What does the future hold for the retail powersports industry?
If you are asking yourself this, you probably already work in the powersport industry and don't need the definition. For the rest of the readers, powersports is a subset of motorsports encompassing motorcycles, ATVs, snowmobiles and personal watercrafts. For the purpose of this article, we'll be focusing mainly on the motorcycle side of things, mainly because they are the closest to becoming a reality when dealing with electrification. While there are electric ATVs, snowmobiles and PWC out there, they are far and few between and will make major strides once electric motorcycles are fully established.
As a side note, this article is purely speculative and documents the personal thoughts of an employee working at an electric motorcycle company, analyzing how our product line may fit into the retail business as we fight to occupy more floorspace at the dealership. The article will cover 3 aspects of the powersport retail business applicable to electric motorcycles, which are the margins, upsells and accessories and finally, repair and maintenance. This article will steer away from a direct comparison between internal combustion engine motorcycles, as the entire preface is to understand how electric motorcycles will integrate at the dealership level, and not displace traditional products at this time. Though moving forward, displacement at the brick-and-mortar level will be a natural progression until new retail models are established.
The first point to discuss is the implementation of margins with this new product line. Unable to speak on behalf of all electric vehicle OEMs, the general consensus is that we (electric motorcycle OEMs) understand dealers need margin to thrive, OEMs provide as much dealer margin as possible to incentivize, but new technology costs more. Those three phrases are inherently linked, but also somewhat in opposition. To be able to offer higher margins, COGS (cost of goods) needs to go down. With the reduction of maintenance, electric OEMs are also removing from the equation another profitable revenue stream from the dealers hands, so the question is, does the additional margin from the sale of the product warrant the reduction of maintenance revenue coming in over the lifetime of the customer? Probably not, but that’s not a bad thing, which I will explain in more detail below. Rest assured that OEMs understand the need to incentivize all parties in the equation and as we grow as an industry, COGS of batteries and power electronics will continue to drop year on year, and, at least from Evoke Motorcycles, those COGS reduction will get passed along to the dealers to keep the doors open while you build the community of electric riders.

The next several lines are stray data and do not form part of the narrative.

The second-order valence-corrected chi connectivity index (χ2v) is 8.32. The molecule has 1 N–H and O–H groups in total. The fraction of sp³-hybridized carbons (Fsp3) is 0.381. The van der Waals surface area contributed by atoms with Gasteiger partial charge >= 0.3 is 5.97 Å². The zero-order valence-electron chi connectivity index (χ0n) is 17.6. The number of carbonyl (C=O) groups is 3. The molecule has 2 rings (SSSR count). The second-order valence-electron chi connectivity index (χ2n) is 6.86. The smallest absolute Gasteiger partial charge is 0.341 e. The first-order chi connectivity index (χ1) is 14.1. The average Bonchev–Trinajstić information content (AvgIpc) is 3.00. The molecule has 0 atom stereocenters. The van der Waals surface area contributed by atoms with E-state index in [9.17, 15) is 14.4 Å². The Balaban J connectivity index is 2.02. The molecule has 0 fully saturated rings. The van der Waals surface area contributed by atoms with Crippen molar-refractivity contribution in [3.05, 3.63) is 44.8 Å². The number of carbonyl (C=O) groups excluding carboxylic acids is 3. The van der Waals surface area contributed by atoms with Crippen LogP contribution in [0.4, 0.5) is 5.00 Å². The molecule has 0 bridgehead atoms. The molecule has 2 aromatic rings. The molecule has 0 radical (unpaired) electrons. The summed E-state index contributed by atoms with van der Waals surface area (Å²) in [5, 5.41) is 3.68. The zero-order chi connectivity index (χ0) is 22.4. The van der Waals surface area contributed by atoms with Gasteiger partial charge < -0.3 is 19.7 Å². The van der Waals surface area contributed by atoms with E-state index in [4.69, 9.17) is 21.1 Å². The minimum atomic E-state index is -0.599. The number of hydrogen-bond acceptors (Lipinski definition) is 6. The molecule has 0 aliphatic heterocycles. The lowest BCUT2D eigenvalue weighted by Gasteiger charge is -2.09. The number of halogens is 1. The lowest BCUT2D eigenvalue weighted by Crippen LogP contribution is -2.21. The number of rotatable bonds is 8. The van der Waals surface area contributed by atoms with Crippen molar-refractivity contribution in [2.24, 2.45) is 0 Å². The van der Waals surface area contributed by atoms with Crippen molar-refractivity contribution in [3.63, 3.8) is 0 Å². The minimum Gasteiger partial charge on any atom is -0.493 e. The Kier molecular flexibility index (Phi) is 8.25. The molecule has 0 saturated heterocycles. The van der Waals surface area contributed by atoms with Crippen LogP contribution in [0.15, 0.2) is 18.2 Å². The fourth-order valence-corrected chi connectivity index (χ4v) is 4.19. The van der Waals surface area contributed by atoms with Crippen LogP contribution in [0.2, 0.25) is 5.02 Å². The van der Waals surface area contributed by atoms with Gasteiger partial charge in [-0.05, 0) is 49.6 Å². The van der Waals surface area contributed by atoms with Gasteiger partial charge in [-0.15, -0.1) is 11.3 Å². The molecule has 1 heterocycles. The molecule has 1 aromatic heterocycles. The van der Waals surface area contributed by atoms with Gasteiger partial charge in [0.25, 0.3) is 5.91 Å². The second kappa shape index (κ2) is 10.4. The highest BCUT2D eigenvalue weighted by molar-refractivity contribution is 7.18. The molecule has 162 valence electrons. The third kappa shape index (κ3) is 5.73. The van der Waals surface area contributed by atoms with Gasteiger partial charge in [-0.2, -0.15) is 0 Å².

Typically on a high moving gas motorcycle, distributors or OEMs may kick back 4 – 15% margins on the product, forcing the guys on the floor to scramble to include helmets, gloves and other gear into the deal. On the electric motorcycle side of the equation, those accessories are still part of the deal, only now you’re starting off with a 20 – 35% margin on the product to make things that much more appetizing. Add to the fact that a good chunk of the riders coming in for electric motorcycles are going to be new riders (since e-motorcycles don’t have the complexity of the clutch and multiple gears), it makes the safety accessories a must-buy to those entering the sport.
Additionally, moving to a vehicle that is completely digital allows for a whole heap of new accessories to upsell. On the fundamental side of things, you have your go-to safety gear, but as the industry grows and develops, new smart safety gear will begin becoming more prominent. Imagine selling smart helmets with HUDs that integrate directly with your electric motorcycle, having a 360 diagnostic view of your motorcycle right on the visor. Or selling smart riding boots that pair with your e-bike to light up as you engage your turn signals. Think about the margins you earn on a pair of riding boots, and triple those margins wherever you add in the word "smart".